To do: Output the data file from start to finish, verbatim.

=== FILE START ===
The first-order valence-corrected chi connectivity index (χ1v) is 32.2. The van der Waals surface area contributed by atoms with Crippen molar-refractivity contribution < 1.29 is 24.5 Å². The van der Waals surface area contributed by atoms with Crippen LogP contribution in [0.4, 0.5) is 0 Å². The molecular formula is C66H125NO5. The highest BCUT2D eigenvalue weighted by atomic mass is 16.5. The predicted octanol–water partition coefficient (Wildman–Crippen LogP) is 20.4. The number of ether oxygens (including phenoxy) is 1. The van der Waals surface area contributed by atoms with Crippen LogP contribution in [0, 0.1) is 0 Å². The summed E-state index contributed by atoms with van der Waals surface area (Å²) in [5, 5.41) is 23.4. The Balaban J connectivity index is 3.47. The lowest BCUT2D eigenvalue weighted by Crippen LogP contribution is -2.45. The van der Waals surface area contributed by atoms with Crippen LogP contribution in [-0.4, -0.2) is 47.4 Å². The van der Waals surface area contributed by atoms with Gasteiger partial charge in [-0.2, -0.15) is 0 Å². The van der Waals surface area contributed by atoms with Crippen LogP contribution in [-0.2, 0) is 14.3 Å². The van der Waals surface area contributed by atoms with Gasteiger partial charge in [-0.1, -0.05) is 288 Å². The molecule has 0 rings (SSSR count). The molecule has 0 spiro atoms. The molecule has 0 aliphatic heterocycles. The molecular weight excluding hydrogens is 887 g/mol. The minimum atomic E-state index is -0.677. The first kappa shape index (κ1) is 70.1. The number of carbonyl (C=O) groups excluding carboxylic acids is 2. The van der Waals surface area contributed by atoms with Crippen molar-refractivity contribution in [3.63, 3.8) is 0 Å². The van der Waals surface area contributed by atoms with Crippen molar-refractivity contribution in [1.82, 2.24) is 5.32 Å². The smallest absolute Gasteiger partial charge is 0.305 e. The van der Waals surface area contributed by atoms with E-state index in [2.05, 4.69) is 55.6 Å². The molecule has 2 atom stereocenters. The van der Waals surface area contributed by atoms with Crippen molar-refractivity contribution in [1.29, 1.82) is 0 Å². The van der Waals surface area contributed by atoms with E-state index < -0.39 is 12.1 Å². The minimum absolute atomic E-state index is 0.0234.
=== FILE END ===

The first-order valence-corrected chi connectivity index (χ1v) is 32.2. The van der Waals surface area contributed by atoms with Crippen molar-refractivity contribution < 1.29 is 24.5 Å². The van der Waals surface area contributed by atoms with Crippen LogP contribution in [0.4, 0.5) is 0 Å². The molecular formula is C66H125NO5. The highest BCUT2D eigenvalue weighted by atomic mass is 16.5. The predicted octanol–water partition coefficient (Wildman–Crippen LogP) is 20.4. The number of ether oxygens (including phenoxy) is 1. The van der Waals surface area contributed by atoms with Crippen LogP contribution in [0, 0.1) is 0 Å². The summed E-state index contributed by atoms with van der Waals surface area (Å²) in [5, 5.41) is 23.4. The Balaban J connectivity index is 3.47. The lowest BCUT2D eigenvalue weighted by Crippen LogP contribution is -2.45. The van der Waals surface area contributed by atoms with Crippen LogP contribution in [-0.4, -0.2) is 47.4 Å². The van der Waals surface area contributed by atoms with Gasteiger partial charge in [-0.2, -0.15) is 0 Å². The van der Waals surface area contributed by atoms with Crippen LogP contribution in [-0.2, 0) is 14.3 Å². The van der Waals surface area contributed by atoms with Gasteiger partial charge in [-0.1, -0.05) is 288 Å². The molecule has 0 rings (SSSR count). The molecule has 0 spiro atoms. The molecule has 0 aliphatic heterocycles. The molecular weight excluding hydrogens is 887 g/mol. The minimum atomic E-state index is -0.677. The first kappa shape index (κ1) is 70.1. The number of carbonyl (C=O) groups excluding carboxylic acids is 2. The van der Waals surface area contributed by atoms with Crippen molar-refractivity contribution in [3.63, 3.8) is 0 Å². The van der Waals surface area contributed by atoms with Crippen molar-refractivity contribution in [1.82, 2.24) is 5.32 Å². The smallest absolute Gasteiger partial charge is 0.305 e. The van der Waals surface area contributed by atoms with E-state index in [2.05, 4.69) is 55.6 Å². The molecule has 2 atom stereocenters. The van der Waals surface area contributed by atoms with Crippen molar-refractivity contribution in [1.29, 1.82) is 0 Å². The van der Waals surface area contributed by atoms with E-state index < -0.39 is 12.1 Å². The minimum absolute atomic E-state index is 0.0234.